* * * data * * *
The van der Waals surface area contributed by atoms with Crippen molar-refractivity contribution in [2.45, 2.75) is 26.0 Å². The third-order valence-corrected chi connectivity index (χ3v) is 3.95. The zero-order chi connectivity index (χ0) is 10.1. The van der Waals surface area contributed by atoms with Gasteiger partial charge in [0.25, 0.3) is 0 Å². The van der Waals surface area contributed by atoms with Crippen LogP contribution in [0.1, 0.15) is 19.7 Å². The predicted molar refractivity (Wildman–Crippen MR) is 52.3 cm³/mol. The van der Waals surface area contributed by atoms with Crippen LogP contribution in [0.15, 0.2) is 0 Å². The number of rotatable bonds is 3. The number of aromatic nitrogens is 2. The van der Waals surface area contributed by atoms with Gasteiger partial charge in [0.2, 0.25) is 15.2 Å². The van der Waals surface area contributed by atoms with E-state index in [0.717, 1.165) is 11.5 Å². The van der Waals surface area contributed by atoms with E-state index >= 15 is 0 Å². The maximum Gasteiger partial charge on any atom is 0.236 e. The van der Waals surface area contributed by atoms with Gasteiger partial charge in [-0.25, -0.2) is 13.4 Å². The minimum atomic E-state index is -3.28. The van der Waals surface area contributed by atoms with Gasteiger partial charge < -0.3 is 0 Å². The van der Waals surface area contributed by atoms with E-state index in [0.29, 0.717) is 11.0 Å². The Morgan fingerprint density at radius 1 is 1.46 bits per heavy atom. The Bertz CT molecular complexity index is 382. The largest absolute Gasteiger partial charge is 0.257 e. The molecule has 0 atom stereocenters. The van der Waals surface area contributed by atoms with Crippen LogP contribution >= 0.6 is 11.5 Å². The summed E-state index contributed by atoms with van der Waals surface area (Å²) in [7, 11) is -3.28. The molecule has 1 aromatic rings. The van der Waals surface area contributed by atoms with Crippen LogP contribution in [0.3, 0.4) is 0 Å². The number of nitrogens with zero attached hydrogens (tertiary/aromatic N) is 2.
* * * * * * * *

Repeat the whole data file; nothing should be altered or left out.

The van der Waals surface area contributed by atoms with Crippen molar-refractivity contribution in [2.45, 2.75) is 26.0 Å². The third-order valence-corrected chi connectivity index (χ3v) is 3.95. The zero-order chi connectivity index (χ0) is 10.1. The van der Waals surface area contributed by atoms with Gasteiger partial charge in [0.25, 0.3) is 0 Å². The van der Waals surface area contributed by atoms with Crippen LogP contribution in [0.1, 0.15) is 19.7 Å². The predicted molar refractivity (Wildman–Crippen MR) is 52.3 cm³/mol. The van der Waals surface area contributed by atoms with Crippen LogP contribution in [0.15, 0.2) is 0 Å². The number of rotatable bonds is 3. The number of aromatic nitrogens is 2. The van der Waals surface area contributed by atoms with Gasteiger partial charge in [0.2, 0.25) is 15.2 Å². The van der Waals surface area contributed by atoms with E-state index in [0.717, 1.165) is 11.5 Å². The van der Waals surface area contributed by atoms with E-state index >= 15 is 0 Å². The maximum Gasteiger partial charge on any atom is 0.236 e. The van der Waals surface area contributed by atoms with Gasteiger partial charge in [-0.25, -0.2) is 13.4 Å². The minimum atomic E-state index is -3.28. The van der Waals surface area contributed by atoms with Gasteiger partial charge < -0.3 is 0 Å². The van der Waals surface area contributed by atoms with E-state index in [0.29, 0.717) is 11.0 Å². The Morgan fingerprint density at radius 1 is 1.46 bits per heavy atom. The Bertz CT molecular complexity index is 382. The largest absolute Gasteiger partial charge is 0.257 e. The molecule has 0 atom stereocenters. The van der Waals surface area contributed by atoms with Crippen LogP contribution >= 0.6 is 11.5 Å². The summed E-state index contributed by atoms with van der Waals surface area (Å²) in [7, 11) is -3.28. The molecule has 1 aromatic rings. The van der Waals surface area contributed by atoms with Crippen LogP contribution in [0.3, 0.4) is 0 Å². The number of nitrogens with zero attached hydrogens (tertiary/aromatic N) is 2.